initiated into the presence of deity, and thus into eternal life. In ancient Israel-as
elsewhere-these details are best seen in the consecration of the priest and the
coronation of the king. LDS temple ordinances are performed in a Christian
context of eternal kingship, queenship, and
The features of temple worship described above are also
found among many other cultures from ancient to modern times. Several
explanations of this can be offered. According to President Joseph F. Smith,
some of these similarities are best understood as having spread by diffusion
from a common ancient source:
Undoubtedly the knowledge of this law [of sacrifice] and of
the other rites and ceremonies was carried by the posterity of Adam into all
lands, and continued with them, more or less pure, to the flood, and through
Noah, who was a "preacher of righteousness," to those who succeeded
him, spreading out into all nations and countries…. If the heathen have
doctrines and ceremonies resembling…those…in the Scriptures, it only
proves…that these are the traditions of the fathers handed down,…and that they
will cleave to the children to the latest generation, though they may wander
into darkness and perversion, until but a slight resemblance to their origin,
which was divine, can be seen [JD 15:325-26].
When Jesus drove the moneychangers from the temple-which he
referred to as "my Father's house" (John 2:16)-it reflected his
insistence on holiness for the sanctuaries in ancient Israel.
Neither Stephen's nor Paul's statements that "the most High dwelleth not in temples made with hands" (Acts 7:48;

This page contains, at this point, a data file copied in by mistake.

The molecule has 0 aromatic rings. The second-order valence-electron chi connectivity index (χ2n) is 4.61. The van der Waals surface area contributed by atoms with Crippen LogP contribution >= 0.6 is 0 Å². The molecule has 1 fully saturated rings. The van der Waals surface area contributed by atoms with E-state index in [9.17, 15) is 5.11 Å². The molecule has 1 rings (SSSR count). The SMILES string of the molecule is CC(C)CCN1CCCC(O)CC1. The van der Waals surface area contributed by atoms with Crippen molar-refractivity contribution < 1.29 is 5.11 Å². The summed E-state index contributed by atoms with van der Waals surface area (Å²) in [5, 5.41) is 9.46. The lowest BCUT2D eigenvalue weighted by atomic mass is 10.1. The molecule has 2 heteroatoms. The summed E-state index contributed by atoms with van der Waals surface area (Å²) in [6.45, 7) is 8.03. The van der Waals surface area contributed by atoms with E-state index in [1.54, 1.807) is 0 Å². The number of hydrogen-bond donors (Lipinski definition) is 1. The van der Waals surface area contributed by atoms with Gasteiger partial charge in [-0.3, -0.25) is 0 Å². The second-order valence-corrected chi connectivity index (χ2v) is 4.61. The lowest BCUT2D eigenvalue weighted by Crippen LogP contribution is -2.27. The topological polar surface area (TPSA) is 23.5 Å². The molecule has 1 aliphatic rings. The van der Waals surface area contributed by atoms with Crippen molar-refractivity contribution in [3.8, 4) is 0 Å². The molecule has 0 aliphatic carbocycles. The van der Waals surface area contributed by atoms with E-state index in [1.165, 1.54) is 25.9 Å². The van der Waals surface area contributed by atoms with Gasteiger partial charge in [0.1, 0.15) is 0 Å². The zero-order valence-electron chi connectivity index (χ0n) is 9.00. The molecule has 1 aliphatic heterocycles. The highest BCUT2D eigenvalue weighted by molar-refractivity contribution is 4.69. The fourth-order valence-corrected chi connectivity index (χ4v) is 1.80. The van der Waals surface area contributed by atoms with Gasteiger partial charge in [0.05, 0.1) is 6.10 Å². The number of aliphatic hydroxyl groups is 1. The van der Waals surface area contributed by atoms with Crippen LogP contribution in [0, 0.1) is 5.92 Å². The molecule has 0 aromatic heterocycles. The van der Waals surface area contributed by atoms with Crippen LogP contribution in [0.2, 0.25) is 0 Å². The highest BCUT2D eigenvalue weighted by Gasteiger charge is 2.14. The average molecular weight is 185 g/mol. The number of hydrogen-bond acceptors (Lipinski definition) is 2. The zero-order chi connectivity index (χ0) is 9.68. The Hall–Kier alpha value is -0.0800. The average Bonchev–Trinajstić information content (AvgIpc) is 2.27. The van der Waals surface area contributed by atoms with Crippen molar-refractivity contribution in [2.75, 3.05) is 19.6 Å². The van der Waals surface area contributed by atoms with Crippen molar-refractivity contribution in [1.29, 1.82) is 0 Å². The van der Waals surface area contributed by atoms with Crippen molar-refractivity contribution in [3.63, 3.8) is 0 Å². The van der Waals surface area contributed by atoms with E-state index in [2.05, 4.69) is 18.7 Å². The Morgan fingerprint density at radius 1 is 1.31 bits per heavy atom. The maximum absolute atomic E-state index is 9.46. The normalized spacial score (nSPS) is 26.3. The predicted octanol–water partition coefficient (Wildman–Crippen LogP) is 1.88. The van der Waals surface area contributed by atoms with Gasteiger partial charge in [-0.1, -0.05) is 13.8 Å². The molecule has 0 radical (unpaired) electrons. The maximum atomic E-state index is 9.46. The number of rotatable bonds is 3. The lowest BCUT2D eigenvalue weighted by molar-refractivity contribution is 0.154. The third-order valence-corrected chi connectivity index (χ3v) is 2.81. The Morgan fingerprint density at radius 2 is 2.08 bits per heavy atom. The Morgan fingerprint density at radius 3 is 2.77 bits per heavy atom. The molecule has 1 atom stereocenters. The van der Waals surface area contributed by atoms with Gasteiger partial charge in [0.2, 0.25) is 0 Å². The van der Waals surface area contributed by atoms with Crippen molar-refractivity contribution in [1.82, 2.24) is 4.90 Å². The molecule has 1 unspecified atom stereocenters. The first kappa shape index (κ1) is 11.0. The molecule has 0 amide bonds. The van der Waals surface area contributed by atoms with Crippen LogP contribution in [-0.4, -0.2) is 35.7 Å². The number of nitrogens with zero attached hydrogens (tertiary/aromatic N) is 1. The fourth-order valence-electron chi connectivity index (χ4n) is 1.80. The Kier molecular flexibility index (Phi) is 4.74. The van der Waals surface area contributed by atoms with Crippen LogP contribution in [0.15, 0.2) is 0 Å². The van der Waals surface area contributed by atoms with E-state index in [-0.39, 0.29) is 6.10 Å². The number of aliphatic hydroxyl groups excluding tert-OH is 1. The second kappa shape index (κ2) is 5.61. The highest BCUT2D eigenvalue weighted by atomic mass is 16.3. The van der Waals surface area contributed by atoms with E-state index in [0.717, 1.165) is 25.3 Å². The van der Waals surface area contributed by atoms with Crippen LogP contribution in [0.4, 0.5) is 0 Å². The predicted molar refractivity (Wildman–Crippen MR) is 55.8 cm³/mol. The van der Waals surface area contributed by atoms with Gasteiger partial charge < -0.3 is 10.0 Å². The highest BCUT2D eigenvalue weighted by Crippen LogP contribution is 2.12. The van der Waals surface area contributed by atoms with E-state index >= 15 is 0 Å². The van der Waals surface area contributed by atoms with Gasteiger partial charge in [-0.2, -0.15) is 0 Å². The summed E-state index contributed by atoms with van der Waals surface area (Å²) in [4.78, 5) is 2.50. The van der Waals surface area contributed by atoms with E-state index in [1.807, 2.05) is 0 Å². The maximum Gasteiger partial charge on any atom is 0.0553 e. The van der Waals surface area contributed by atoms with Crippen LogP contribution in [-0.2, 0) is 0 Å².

17:24; cf. Isa. 66:1-2) imply a rejection of the
temple, but rather an argument against the notion that God can be confined to a
structure. Solomon, at the dedication of the temple in Jerusalem,
said similarly, "The heaven of heavens cannot contain thee; how much less
this house that I have builded?" (1 Kgs. 8:27; 2 Chr.
6:18). As late as the fourth century A.D., Christians were able to point to the
spot on the Mount of Olives "where they say the sanctuary of the Lord, that
is, the Temple, is to be built, and where it will stand forever…when, as they
say, the Lord comes with the heavenly Jerusalem at the end of the world"
(Nibley, p. 393).
While the idea of the temple was somewhat submerged in the
later Jewish-Christian consciousness, it was never completely forgotten. As
Hugh Nibley points out, the Christian church sensed that it possessed no
adequate substitute for the temple. Jerusalem
remained at the center of medieval maps of the world, and the site of the
temple was sometimes indicated on such maps as well. When the Crusaders
liberated the holy places in Jerusalem,
the site of the temple was visited immediately after that of the Holy
Sepulcher, even though no temple had been there for over 1,000 years (Nibley,
pp. 392, 399-409).
Jews and Christians who take the vision of the
reconstruction of the temple in Ezekiel seriously-and literally-anticipate the
place in God's plan of rebuilding a future temple, as well as the reConstitution of distinct tribes of Israel
(Ricks, pp. 279-80). While Jewish life proceeded
without the temple following its destruction by the Romans in A.D. 70, it
retained a significant role in their thought and study. In the modern period,
the temple remains important to some Jews, who continue to study their sacred
texts relating to it.
Lundquist, John M. "The CommonTemple Ideology in the Ancient Near East." In The Temple in
Antiquity, ed. T. Madsen, pp. 53-74.Provo,
Nibley, Hugh W. "Christian Envy of the Temple."
In CWHN 4:391-433.
Ricks, Stephen D. "The
Prophetic Literality of Tribal Reconstruction." In Israel's
Apostasy and Restoration: Essays in Honor of Roland K. Harrison, ed. A. Gileadi, pp. 273-81. Grand Rapids,